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Murthy v. Missouri and the Sword of Damocles over Section 230

A conversation with Lauren Culbertson, former head of US Public Policy & Government Affairs at Twitter

In 2022, Matt Yglesias (creator of Slow Boring, the second best Substack name, ever) wrote The "misinformation problem" seems like misinformation, in which he argued (italics mine):

I think a lot of excessive worry about “misinformation” is driven by the erroneous belief that more factual information would resolve political disputes.  Both David Neumark and Arin Dube know far more than you or I do about the empirical literature on minimum wage increases.  Nonetheless, they disagree.  It is simply a heavily contested question.  Relative to Neumark, the typical progressive is wildly misinformed about this subject; relative to Dube, the typical conservative is wildly misinformed.  And lots of political disputes have this quality — most people don’t know that much about it, but you can find super-informed people on both sides of the question.  That’s why it’s a live debate.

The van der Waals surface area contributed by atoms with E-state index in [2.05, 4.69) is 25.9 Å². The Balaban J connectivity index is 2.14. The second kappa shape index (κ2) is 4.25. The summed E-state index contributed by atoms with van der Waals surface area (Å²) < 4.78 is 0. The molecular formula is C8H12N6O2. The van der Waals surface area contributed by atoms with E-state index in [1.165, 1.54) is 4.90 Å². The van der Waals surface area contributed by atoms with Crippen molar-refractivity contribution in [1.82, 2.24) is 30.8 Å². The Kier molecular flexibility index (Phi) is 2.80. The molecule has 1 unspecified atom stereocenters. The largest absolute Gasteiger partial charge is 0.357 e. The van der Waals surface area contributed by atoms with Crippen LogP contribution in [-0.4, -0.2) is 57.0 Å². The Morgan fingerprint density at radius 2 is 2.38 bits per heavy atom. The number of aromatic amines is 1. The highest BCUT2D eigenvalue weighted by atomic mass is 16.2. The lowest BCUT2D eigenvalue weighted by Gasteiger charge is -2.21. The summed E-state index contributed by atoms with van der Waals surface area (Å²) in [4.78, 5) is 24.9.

Really, most political disputes have this quality.  Economists (and scientists and generals) often disagree about subjects of the greatest importance.  It’s the job of elected leaders to decide between these competing views and interests.  When a politician says they’re just doing what the economist or scientist or general says, then we know they’ve abdicated the hardest and most crucial part of their job.  This is the essence of political leadership: to weigh the thousand competing risks and benefits to decide what’s best for the whole.  Yes, we should all hope that our politicians are listening to the smartest experts in their fields, but only elected representatives can balance the risks and benefits of minimum wage, pandemic lockdowns, and wars.  And it’s through free expression that the rest of us provide input along the way.